My rating: 4 of 5 stars
Back when Bolaño first broke in the US, I tried to hop aboard the bandwagon. I read Amulet and the first 100 pages of The Savage Detectives, and liked them very well for their atmosphere, their urgency, but I also couldn’t help feel that I was missing something for not sharing their contexts more intimately, the agonies of the Left in Latin America—and not to mention the literary scenes of Mexico and Chile, about which I know next to nothing.
But I thought the time had come to try again; before finishing The Savage Detectives or descending into the depths of 2666, it seemed like a good idea to get back in gently with Bolaño’s short masterpiece. This paragraph-long monologue of a dying right-wing priest/poet/critic is not only an indictment out of his own mouth of a clerical fascist but is also a examination of literature’s essential complicity with authority and terror.
It is a novella of admirable atmosphere. Bolaño can create the most uncanny effects—the shadows of the hurrying citizens on a cafe wall, the narrator’s various visions of a wizened youth, the priest’s whole long account of church falconry in Europe, the climactic story of the literary “evenings” where everything feels slightly wrong (and we soon find out why).
Bolaño’s suggestions of double-meaning also moved me: the falcon, for instance, is an unforgettable symbol of the church’s predation, its death-dealing protection of its moribund authority. The pigeon-shit, by contrast, the “storm of shit” that descends at the novella’s conclusion, evokes Bolaño’s ideal for literature: everything excluded and outcast but also natural and necessary, the revolution of the wretched that frees the earth from decrepit and murderous structures.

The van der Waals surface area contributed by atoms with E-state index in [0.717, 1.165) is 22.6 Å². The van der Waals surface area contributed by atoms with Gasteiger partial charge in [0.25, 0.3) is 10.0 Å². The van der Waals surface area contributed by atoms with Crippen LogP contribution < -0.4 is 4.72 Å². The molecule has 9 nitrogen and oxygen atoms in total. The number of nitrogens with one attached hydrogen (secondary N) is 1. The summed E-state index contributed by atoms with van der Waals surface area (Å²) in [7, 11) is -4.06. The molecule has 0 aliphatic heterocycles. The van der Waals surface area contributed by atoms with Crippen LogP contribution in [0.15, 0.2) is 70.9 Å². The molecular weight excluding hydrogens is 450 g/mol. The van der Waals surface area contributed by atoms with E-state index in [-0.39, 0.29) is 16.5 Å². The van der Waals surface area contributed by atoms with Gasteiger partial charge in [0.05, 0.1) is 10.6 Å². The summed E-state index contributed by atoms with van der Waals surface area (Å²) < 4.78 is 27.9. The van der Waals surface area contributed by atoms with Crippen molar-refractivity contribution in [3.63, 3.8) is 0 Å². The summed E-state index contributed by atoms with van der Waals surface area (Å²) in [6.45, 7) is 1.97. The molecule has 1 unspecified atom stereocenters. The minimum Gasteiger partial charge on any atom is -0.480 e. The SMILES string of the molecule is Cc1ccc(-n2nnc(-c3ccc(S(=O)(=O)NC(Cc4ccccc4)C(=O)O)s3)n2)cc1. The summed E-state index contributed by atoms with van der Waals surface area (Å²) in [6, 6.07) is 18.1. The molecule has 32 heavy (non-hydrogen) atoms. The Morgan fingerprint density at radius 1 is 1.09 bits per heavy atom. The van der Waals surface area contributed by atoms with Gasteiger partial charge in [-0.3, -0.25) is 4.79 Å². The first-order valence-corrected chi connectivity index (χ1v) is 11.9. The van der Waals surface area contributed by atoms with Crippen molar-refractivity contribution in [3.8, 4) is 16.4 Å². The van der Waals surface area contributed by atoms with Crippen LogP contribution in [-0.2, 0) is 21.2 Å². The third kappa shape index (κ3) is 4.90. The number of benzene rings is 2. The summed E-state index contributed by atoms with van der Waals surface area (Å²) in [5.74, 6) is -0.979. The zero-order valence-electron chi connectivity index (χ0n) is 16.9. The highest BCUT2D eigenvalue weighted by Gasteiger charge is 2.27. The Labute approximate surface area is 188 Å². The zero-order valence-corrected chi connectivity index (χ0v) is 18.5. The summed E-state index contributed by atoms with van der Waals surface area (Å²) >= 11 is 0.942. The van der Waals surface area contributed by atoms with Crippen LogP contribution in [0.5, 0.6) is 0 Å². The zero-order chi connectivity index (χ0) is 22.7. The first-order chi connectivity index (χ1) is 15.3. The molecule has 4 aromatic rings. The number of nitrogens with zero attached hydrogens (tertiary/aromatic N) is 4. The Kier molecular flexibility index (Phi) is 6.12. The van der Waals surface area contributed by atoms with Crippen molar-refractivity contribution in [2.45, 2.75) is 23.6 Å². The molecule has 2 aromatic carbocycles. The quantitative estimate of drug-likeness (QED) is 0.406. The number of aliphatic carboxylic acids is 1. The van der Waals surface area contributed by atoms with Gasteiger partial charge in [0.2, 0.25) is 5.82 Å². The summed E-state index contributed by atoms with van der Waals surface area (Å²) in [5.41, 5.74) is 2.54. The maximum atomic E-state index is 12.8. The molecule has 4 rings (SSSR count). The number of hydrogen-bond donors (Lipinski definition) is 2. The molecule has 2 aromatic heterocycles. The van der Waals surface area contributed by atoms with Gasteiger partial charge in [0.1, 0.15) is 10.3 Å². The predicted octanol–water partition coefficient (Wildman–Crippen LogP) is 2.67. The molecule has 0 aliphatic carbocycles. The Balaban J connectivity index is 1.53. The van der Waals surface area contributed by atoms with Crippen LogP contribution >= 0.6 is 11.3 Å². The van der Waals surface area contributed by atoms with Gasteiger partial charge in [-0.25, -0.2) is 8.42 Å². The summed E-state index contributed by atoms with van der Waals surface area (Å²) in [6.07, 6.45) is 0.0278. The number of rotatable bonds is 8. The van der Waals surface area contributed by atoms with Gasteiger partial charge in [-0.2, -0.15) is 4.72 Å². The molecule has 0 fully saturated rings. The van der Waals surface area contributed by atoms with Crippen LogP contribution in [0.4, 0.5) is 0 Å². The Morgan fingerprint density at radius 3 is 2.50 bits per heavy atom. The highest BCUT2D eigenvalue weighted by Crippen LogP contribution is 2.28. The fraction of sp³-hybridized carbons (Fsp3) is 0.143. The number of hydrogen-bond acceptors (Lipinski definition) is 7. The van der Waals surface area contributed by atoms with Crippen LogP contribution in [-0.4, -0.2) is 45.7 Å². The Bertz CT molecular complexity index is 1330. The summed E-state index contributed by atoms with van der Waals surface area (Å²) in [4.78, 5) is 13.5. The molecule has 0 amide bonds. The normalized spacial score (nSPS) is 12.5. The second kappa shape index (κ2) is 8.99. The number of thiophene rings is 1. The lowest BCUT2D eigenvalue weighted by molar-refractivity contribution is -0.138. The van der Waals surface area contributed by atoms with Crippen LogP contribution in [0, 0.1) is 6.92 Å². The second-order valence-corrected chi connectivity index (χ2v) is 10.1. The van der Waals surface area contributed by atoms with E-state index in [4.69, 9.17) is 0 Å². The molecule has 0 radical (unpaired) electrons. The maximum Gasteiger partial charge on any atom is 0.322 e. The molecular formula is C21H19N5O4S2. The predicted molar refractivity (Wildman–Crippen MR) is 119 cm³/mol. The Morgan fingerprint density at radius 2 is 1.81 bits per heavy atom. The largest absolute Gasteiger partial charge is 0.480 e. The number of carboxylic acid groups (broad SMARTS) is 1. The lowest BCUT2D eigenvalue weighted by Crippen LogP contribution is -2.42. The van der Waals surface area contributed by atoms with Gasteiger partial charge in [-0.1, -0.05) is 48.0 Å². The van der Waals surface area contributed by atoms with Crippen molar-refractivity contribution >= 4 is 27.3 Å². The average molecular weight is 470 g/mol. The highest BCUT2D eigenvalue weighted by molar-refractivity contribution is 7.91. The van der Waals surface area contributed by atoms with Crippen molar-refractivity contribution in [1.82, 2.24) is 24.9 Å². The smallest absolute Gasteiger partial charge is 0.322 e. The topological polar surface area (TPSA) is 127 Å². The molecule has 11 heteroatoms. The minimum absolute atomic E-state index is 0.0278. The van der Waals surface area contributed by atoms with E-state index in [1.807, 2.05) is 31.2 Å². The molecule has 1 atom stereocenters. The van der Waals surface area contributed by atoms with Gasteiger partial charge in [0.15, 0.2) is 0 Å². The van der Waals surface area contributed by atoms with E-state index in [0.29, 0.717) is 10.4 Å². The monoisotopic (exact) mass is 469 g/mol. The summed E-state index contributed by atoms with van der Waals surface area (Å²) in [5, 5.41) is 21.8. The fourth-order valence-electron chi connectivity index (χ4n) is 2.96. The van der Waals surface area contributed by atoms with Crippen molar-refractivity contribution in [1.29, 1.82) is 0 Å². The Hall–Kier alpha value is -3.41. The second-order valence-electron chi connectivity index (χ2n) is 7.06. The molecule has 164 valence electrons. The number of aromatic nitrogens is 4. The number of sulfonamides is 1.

On the other hand, Bolaño’s one-paragraph trick seems like a mere surface gimmick borrowed, perhaps, from Bernhard, but not an organic part of the novel’s meaning or feeling. The priest’s monologue is certainly without the hypnotic ranting repetitive quality of Bernhard’s texts. In fact, there are lengthy passages of perfectly conventional narration, description, and dialogue that wouldn’t be out of place in a genre thriller (“A shiver ran down my spine,” etc.), and I uncharitably wonder if the no-paragraph-break device is just there to class them up.
What about the novella’s politics? I am not a historian of Chile, so no doubt a lot of such subtext remained beneath my awareness. And no one who reads it can forget the novella’s climactic revelation—the torture chamber in the basement of the literary soiree. But then the priest informs us that, “That is how literature is made. That is how the great works of Western literature are made”—i.e., by oblivious collaborationist aesthetes drinking and gossiping above a man being tortured. The wizened youth, the narrator’s conscience, silently protests this fact, no doubt hoping for some other, better definition of literature, one that sides with the pigeons and doves targeted by the falcons of Church and State. (The whole passage, I’m guessing, is meant to recall Benjamin’s “Theses on the Philosophy of History.”)
But I want to ask Bolaño how far you can take the pro-art but anti-civilization stance. Is this a posture one can meaningfully adopt in the modern world? If you take the anti-civilization idea to the end of the line, you won’t get Pinochet—you’ll get Pol Pot. Or maybe some novels that sell to a well-heeled global readership nostalgic over the dreams of the New Left. I worry that this is fashionable antinomianism, aestheticized revolutionism, not very well thought-out, even as I too respond to it with wistful emotion, having myself been reared by my teachers on those very ’60s dreams.